It’s no secret that Hispanics are driving US population growth. But in recent years, the dynamics of that growth have changed. Tr3s’ most recent report highlights the latest research on Hispanic Millennials’ contribution to the changing demographics of the United States, what life is like for the fast growing second-generation population, and new meanings of acculturation. Hispanics make up such a large proportion of young people in America that they’re not just participating in mainstream American culture, they’re increasingly defining it. But that doesn’t make them any less Latino.

From this report, here are some key insights on how Hispanics are shaping the “next normal” in U.S.:

When it comes to the U.S. population, the “mainstream” is shifting from white to multicultural. In 1980, the U.S. was 80% white/non-multicultural. By 2012, that proportion had decreased to 64%. And in the years to come, the multicultural, non-white population will account for larger and larger percentages of the population.

Multicultural America is becoming more Latino. Hispanics, African-Americans, and Asians represented just 20% of the population in 1980. By 2012, that percentage nearly doubled to 36%. Over that more than twenty year period, Hispanics have grown to represent a much larger proportion of the multicultural population. They were 32% of the multicultural segment in 1980 – and grew to 47% in 2012.

By 2050, there will be as many young Latinos in the U.S. as white non-Hispanics. Unlike waves of past immigrants, Hispanics will grow to be equal in size to the host population. In 1980, non-Hispanic whites were 74% of the under-18 population and Hispanics were 9%. By 2050, the two groups will be even, with both projected to represent 36% of the population under 18.

Already, Hispanics are the engine of growth for the 18-34 demographic. From 2015 to 2020, Hispanics 18-34 are projected to increase by over 1.8 million. Over that same period for that age group, non-Hispanic whites will decrease in size by nearly 1.3 million. Blacks and Asians will also grow – but on a much smaller scale (by 84,000 and 267,000, respectively).

The youth population is very Latino. Today, Hispanics represent more than 1 in 5 people under 35. And that proportion rises when it comes to the very young: Latinos account for almost 1 in 4 births in the U.S.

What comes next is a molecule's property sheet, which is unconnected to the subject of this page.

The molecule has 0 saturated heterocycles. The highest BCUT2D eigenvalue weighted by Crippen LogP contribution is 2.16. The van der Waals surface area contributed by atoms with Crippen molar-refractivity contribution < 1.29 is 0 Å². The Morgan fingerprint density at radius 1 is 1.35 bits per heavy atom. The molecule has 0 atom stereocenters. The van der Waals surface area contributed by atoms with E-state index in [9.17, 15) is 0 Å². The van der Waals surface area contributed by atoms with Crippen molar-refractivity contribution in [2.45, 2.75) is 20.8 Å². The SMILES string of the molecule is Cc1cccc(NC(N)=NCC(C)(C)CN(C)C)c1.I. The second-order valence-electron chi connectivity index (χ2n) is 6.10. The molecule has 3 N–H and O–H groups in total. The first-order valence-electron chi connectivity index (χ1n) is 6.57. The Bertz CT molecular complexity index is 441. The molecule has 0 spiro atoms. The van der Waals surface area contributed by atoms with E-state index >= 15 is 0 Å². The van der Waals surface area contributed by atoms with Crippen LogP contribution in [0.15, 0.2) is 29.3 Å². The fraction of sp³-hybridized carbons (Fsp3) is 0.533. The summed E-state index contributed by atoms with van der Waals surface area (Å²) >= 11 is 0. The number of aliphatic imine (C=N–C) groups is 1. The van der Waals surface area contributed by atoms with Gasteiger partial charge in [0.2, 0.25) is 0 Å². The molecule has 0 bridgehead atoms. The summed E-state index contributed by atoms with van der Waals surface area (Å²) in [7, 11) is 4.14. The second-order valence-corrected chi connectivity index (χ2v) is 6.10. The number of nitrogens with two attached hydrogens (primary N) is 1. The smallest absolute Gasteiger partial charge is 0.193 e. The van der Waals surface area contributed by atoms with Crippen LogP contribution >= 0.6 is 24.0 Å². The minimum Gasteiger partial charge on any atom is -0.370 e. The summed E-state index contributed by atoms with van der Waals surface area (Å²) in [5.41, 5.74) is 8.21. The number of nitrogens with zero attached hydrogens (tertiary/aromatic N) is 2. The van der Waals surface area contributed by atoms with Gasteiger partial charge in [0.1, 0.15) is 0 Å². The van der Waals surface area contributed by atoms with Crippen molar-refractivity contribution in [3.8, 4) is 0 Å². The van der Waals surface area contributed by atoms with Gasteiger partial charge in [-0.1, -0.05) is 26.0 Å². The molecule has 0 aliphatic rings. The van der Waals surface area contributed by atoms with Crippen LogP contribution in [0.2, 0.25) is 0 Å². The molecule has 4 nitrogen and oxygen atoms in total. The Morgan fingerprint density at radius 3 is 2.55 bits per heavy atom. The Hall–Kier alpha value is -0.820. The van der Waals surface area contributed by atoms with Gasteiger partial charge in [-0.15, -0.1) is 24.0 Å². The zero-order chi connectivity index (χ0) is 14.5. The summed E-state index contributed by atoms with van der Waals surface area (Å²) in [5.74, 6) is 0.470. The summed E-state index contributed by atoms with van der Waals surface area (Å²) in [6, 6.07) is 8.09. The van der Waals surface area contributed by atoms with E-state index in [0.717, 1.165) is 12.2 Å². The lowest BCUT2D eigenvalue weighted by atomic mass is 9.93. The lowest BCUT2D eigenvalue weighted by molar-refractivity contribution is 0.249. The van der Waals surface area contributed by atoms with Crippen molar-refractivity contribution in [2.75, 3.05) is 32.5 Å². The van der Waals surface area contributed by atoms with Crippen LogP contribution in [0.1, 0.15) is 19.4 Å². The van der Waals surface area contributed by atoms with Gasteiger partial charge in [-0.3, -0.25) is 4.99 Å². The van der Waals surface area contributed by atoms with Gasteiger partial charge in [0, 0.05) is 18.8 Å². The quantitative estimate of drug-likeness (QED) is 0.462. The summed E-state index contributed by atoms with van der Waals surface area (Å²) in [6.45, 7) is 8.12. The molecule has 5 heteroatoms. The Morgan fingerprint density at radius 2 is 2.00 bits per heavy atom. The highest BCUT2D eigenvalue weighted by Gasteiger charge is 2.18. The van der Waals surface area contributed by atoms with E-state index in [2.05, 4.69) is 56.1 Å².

Growth fueled by the second generation. Hispanic population increases are expected to come from immigration and births in the US – but the majority will come from US births. The Census projects that from 2012 to 2050, the US-born Hispanic population will increase at 5 times the rate of foreign-born Hispanics. And while today the US-born group is about 65% larger than foreign-born, in 2050 there will be nearly 4 times more US-born Hispanics than foreign-born.

The second generation is already taking over the 18-34 demographic – and the pace is only going to pick up. Hispanics 18-24 skew heavily US-born, while more than half of 25-29s and 30-34s are foreign-born. By 2020, 85% of 18-24s and 61% of 25-29s will be US-born (and 30-34s will still be more foreign-born (55%).

A mega wave of second-generation Latinos is heading into the key advertiser demos. More than 90% of Hispanic kids under 11 were born in the US – and 6 million of them are second generation. As they get older, they will shape the market in new ways. Every year, nearly 550,000 second-generation Latinos are entering the teen demographic.

A rising second generation doesn’t mean Spanish is dead. Second generation Hispanics do speak English at work and with friends, but they’re not giving up Spanish. At home, 7 out of 10 Hispanics 18-34 speak Spanish at least half the time.

Acculturation doesn’t mean losing their “Latinicity.” Hispanic young adults are really proud of their heritage and cultural values – and they feel no need to give them up. Instead, they’re taking cultural fluency from other groups and mixing what they like into their lives.

They’re embracing – and becoming – mainstream America. Hispanic Millennials are participating in mainstream American culture the same way their non-Hispanic peers do – eating cheeseburgers, Instagramming photos, listening to Justin Timberlake, and watching The Walking Dead. And with trendy taco trucks, J.Lo judging on American Idol, Bruno Mars on the radio, and Mario Lopez delivering the day’s gossip, Latinos and Latino culture are becoming more and more mainstream.

Spanish is their main language at home (even though they may be speaking English with friends, at school, or at work). A majority of Hispanics 18-34 speak mostly Spanish at home. Not surprisingly, this is most common among those who are foreign-born (9 out of 10 speak mostly Spanish at home). But most second generation Hispanics 18-34 do as well (67%).

Their digital world is mobile, social, and most often in English. Latinos are significantly more likely than non-Hispanic whites to access the internet via a mobile device (76% of Latinos, 60% of non-Hispanic whites). They’re also slightly more likely than non-Hispanic whites to use social networking sites (68% of Hispanic, 66% of non-Hispanic whites). And when it comes to all things digital, English is Hispanics’ language of choice. On social media, 6 in 10 communicate primarily in English. They are also nearly 5 times more likely to have visited a website in English than in Spanish in the last week.

Sources for “The Latinization of America … A ‘Next Normal’ Exploration”: Tr3s Hispanic Adult Millennial Study (2012, 2013 & 2014); Simmons (2011-2013); Pew Hispanic Center (2011/2012); U.S. Census Bureau, American Community Survey & Synovate Population Data (1980-2012); Nat’l Vital Statistics Reports (2011); Nielsen 2014 Population Data + NTIH Audience Data; Tr3s “Cooltura” Panel (2007-2013)